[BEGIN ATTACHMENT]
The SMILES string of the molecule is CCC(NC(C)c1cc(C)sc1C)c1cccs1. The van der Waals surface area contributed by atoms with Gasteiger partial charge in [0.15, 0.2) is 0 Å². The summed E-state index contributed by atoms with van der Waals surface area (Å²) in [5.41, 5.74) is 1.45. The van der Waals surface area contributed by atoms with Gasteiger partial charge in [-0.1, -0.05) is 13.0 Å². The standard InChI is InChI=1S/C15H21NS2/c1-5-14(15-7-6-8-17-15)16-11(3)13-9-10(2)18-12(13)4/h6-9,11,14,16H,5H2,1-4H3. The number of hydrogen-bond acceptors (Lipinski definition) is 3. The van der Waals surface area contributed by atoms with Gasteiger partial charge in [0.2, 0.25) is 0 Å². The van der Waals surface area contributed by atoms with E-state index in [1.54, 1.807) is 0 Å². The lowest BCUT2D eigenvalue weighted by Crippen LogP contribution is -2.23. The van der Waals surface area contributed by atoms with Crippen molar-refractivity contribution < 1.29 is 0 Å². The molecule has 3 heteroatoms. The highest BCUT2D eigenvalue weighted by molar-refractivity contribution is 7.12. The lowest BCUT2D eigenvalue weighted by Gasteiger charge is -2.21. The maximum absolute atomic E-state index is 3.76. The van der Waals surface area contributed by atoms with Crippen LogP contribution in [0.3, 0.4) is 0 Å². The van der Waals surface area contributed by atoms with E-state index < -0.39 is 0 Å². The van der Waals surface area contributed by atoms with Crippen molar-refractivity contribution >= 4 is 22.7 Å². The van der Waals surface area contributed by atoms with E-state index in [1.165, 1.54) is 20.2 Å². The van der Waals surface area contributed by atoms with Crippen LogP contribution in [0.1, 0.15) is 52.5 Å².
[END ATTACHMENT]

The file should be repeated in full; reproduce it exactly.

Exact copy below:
The SMILES string of the molecule is CCC(NC(C)c1cc(C)sc1C)c1cccs1. The van der Waals surface area contributed by atoms with Gasteiger partial charge in [0.15, 0.2) is 0 Å². The summed E-state index contributed by atoms with van der Waals surface area (Å²) in [5.41, 5.74) is 1.45. The van der Waals surface area contributed by atoms with Gasteiger partial charge in [-0.1, -0.05) is 13.0 Å². The standard InChI is InChI=1S/C15H21NS2/c1-5-14(15-7-6-8-17-15)16-11(3)13-9-10(2)18-12(13)4/h6-9,11,14,16H,5H2,1-4H3. The number of hydrogen-bond acceptors (Lipinski definition) is 3. The van der Waals surface area contributed by atoms with Gasteiger partial charge in [0.2, 0.25) is 0 Å². The van der Waals surface area contributed by atoms with E-state index in [1.54, 1.807) is 0 Å². The lowest BCUT2D eigenvalue weighted by Crippen LogP contribution is -2.23. The van der Waals surface area contributed by atoms with Crippen molar-refractivity contribution < 1.29 is 0 Å². The molecule has 3 heteroatoms. The highest BCUT2D eigenvalue weighted by molar-refractivity contribution is 7.12. The lowest BCUT2D eigenvalue weighted by Gasteiger charge is -2.21. The maximum absolute atomic E-state index is 3.76. The van der Waals surface area contributed by atoms with Crippen LogP contribution in [0.3, 0.4) is 0 Å². The van der Waals surface area contributed by atoms with E-state index < -0.39 is 0 Å². The van der Waals surface area contributed by atoms with Crippen molar-refractivity contribution >= 4 is 22.7 Å². The van der Waals surface area contributed by atoms with E-state index in [1.165, 1.54) is 20.2 Å². The van der Waals surface area contributed by atoms with Crippen LogP contribution in [0.1, 0.15) is 52.5 Å².